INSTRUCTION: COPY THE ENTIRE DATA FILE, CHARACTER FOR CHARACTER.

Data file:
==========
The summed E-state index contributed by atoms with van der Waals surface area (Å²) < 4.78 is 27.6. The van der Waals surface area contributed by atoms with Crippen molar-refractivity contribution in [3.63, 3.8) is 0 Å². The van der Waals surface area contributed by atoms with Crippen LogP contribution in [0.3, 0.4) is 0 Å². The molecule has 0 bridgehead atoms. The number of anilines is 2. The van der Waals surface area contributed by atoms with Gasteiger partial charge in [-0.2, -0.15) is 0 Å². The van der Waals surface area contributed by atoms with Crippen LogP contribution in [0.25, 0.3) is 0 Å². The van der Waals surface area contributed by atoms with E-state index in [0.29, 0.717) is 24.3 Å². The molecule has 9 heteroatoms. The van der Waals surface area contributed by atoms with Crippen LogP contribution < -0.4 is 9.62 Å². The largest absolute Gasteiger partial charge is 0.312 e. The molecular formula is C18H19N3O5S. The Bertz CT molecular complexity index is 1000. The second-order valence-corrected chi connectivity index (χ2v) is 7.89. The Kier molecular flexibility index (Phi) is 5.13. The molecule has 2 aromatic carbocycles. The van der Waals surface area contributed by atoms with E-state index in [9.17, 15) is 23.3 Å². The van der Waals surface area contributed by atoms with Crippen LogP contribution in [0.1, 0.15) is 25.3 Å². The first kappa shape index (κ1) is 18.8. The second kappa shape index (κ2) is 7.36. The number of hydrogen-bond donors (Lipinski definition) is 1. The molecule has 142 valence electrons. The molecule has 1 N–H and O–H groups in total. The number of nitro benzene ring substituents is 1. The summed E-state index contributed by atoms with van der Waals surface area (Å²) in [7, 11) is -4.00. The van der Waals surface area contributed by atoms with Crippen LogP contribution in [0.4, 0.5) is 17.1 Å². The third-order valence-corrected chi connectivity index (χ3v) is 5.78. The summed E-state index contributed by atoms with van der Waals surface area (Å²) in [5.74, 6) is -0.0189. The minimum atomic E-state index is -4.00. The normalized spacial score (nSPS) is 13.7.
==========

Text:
The summed E-state index contributed by atoms with van der Waals surface area (Å²) < 4.78 is 27.6. The van der Waals surface area contributed by atoms with Crippen molar-refractivity contribution in [3.63, 3.8) is 0 Å². The van der Waals surface area contributed by atoms with Crippen LogP contribution in [0.3, 0.4) is 0 Å². The molecule has 0 bridgehead atoms. The number of anilines is 2. The van der Waals surface area contributed by atoms with Gasteiger partial charge in [-0.2, -0.15) is 0 Å². The van der Waals surface area contributed by atoms with Crippen LogP contribution in [0.25, 0.3) is 0 Å². The van der Waals surface area contributed by atoms with E-state index in [0.29, 0.717) is 24.3 Å². The molecule has 9 heteroatoms. The van der Waals surface area contributed by atoms with Crippen LogP contribution < -0.4 is 9.62 Å². The largest absolute Gasteiger partial charge is 0.312 e. The molecular formula is C18H19N3O5S. The Bertz CT molecular complexity index is 1000. The second-order valence-corrected chi connectivity index (χ2v) is 7.89. The Kier molecular flexibility index (Phi) is 5.13. The molecule has 2 aromatic carbocycles. The van der Waals surface area contributed by atoms with E-state index in [9.17, 15) is 23.3 Å². The van der Waals surface area contributed by atoms with Crippen LogP contribution in [0.1, 0.15) is 25.3 Å². The first kappa shape index (κ1) is 18.8. The second kappa shape index (κ2) is 7.36. The number of hydrogen-bond donors (Lipinski definition) is 1. The molecule has 142 valence electrons. The molecule has 1 N–H and O–H groups in total. The number of nitro benzene ring substituents is 1. The summed E-state index contributed by atoms with van der Waals surface area (Å²) in [7, 11) is -4.00. The van der Waals surface area contributed by atoms with Crippen LogP contribution in [0.4, 0.5) is 17.1 Å². The third-order valence-corrected chi connectivity index (χ3v) is 5.78. The summed E-state index contributed by atoms with van der Waals surface area (Å²) in [5.74, 6) is -0.0189. The minimum atomic E-state index is -4.00. The normalized spacial score (nSPS) is 13.7.